“I think it speaks volumes for the people who work here and their commitment to the care and improvement of human life.”
When the call came in on Aug. 3, 2019, Dr. Stephen Flaherty prepared himself and his staff for the worst.
A gunman had opened fire with an AK-47 in a shopping center in El Paso, Texas, killing 20 people and wounding 26 others. Some of the wounded―11, with varying degrees of injuries―were coming to HCA Healthcare’s nearby Del Sol Medical Center, where Dr. Flaherty runs the trauma department. Dr. Flaherty likens the injuries to those he saw when he served in war zones in Iraq and Afghanistan.
“As a hospital, as a Level II trauma center, we have to be prepared for the unthinkable,” says David Shimp, chief executive officer at Del Sol Medical Center. “In this case, the unthinkable happened, and I’m so grateful for our entire team that we were as prepared for this as we were.”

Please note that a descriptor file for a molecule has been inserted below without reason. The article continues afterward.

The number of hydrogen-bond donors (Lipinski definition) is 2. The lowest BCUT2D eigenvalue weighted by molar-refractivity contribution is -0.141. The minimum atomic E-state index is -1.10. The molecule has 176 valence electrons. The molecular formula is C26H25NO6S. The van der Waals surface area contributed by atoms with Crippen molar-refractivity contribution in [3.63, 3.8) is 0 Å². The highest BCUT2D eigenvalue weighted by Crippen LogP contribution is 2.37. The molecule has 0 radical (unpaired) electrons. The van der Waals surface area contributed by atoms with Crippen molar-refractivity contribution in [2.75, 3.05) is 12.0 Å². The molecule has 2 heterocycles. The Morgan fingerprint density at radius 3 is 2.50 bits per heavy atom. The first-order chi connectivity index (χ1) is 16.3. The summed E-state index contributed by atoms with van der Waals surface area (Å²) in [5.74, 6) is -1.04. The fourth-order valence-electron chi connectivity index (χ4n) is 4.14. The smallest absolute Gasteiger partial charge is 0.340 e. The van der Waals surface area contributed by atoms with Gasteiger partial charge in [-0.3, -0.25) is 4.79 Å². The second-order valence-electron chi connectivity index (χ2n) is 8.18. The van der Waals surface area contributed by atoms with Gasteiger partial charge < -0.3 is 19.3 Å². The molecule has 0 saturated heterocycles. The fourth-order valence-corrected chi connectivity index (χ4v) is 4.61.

On that tragic day, the team at Del Sol immediately sprang into action to save lives. Personnel reported to work without being asked, including colleagues from Del Sol’s sister hospital, Las Palmas Medical Center in West El Paso. “Everybody was all hands on deck,” says Annie Garcia, chief nursing officer at Del Sol Medical Center. “From the CEO all the way to our amazing housekeepers, we were here to do one mission—take care of our patients.”
Colleagues from the two hospitals were able to work together seamlessly as a result of the standardized training they had received and shared experiences working across HCA Healthcare facilities. “If we hadn’t done the drills, if we hadn’t participated in mass casualty events, I truly believe that we would not have been able to handle this as effectively as we did,” says Shimp.
As the Del Sol team provided lifesaving care for victims, the emotional impact of this terrible event began to set in. Many team members found comfort and strength in their ability to help and serve their community. “The response from the hospital was magnificent. People just showed up. In the blink of an eye, we had enough people to be able to run seven operating rooms and take care of the operations we needed to do,” says Dr. Flaherty.